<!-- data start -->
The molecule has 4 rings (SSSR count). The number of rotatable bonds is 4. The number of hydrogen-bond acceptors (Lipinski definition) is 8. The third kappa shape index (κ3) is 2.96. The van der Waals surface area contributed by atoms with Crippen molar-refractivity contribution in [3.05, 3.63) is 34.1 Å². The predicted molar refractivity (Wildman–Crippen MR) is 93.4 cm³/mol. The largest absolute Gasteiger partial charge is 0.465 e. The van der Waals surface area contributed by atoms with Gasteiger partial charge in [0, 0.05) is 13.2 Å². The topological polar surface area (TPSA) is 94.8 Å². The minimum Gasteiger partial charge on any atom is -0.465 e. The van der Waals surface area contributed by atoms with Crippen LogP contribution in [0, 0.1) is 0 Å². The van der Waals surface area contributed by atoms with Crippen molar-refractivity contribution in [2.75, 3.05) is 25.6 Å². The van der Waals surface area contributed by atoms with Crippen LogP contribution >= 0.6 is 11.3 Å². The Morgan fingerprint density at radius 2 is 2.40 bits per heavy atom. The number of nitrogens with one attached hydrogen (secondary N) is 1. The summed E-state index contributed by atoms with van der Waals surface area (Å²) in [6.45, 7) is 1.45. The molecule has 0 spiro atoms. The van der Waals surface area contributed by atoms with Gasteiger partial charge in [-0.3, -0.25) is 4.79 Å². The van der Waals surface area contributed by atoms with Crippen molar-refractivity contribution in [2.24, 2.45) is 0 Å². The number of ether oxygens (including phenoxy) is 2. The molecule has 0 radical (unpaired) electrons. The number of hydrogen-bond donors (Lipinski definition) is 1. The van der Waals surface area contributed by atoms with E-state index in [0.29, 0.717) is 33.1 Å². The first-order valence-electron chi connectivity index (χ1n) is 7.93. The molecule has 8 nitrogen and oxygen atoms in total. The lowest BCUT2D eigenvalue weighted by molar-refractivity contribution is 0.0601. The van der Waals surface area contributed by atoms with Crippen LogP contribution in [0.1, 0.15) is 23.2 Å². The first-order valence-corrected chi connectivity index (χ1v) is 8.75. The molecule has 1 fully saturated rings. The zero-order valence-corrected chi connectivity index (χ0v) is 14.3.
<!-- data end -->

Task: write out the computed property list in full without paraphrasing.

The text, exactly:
The molecule has 4 rings (SSSR count). The number of rotatable bonds is 4. The number of hydrogen-bond acceptors (Lipinski definition) is 8. The third kappa shape index (κ3) is 2.96. The van der Waals surface area contributed by atoms with Crippen molar-refractivity contribution in [3.05, 3.63) is 34.1 Å². The predicted molar refractivity (Wildman–Crippen MR) is 93.4 cm³/mol. The largest absolute Gasteiger partial charge is 0.465 e. The van der Waals surface area contributed by atoms with Gasteiger partial charge in [0, 0.05) is 13.2 Å². The topological polar surface area (TPSA) is 94.8 Å². The minimum Gasteiger partial charge on any atom is -0.465 e. The van der Waals surface area contributed by atoms with Crippen LogP contribution in [0, 0.1) is 0 Å². The van der Waals surface area contributed by atoms with Crippen molar-refractivity contribution in [2.75, 3.05) is 25.6 Å². The van der Waals surface area contributed by atoms with Crippen LogP contribution >= 0.6 is 11.3 Å². The Morgan fingerprint density at radius 2 is 2.40 bits per heavy atom. The number of nitrogens with one attached hydrogen (secondary N) is 1. The summed E-state index contributed by atoms with van der Waals surface area (Å²) in [6.45, 7) is 1.45. The molecule has 0 spiro atoms. The van der Waals surface area contributed by atoms with Gasteiger partial charge in [-0.3, -0.25) is 4.79 Å². The van der Waals surface area contributed by atoms with Crippen molar-refractivity contribution in [2.24, 2.45) is 0 Å². The number of ether oxygens (including phenoxy) is 2. The molecule has 0 radical (unpaired) electrons. The number of hydrogen-bond donors (Lipinski definition) is 1. The van der Waals surface area contributed by atoms with E-state index in [0.29, 0.717) is 33.1 Å². The first-order valence-electron chi connectivity index (χ1n) is 7.93. The molecule has 8 nitrogen and oxygen atoms in total. The lowest BCUT2D eigenvalue weighted by molar-refractivity contribution is 0.0601. The van der Waals surface area contributed by atoms with Crippen LogP contribution in [0.1, 0.15) is 23.2 Å². The first-order valence-corrected chi connectivity index (χ1v) is 8.75. The molecule has 1 fully saturated rings. The zero-order valence-corrected chi connectivity index (χ0v) is 14.3.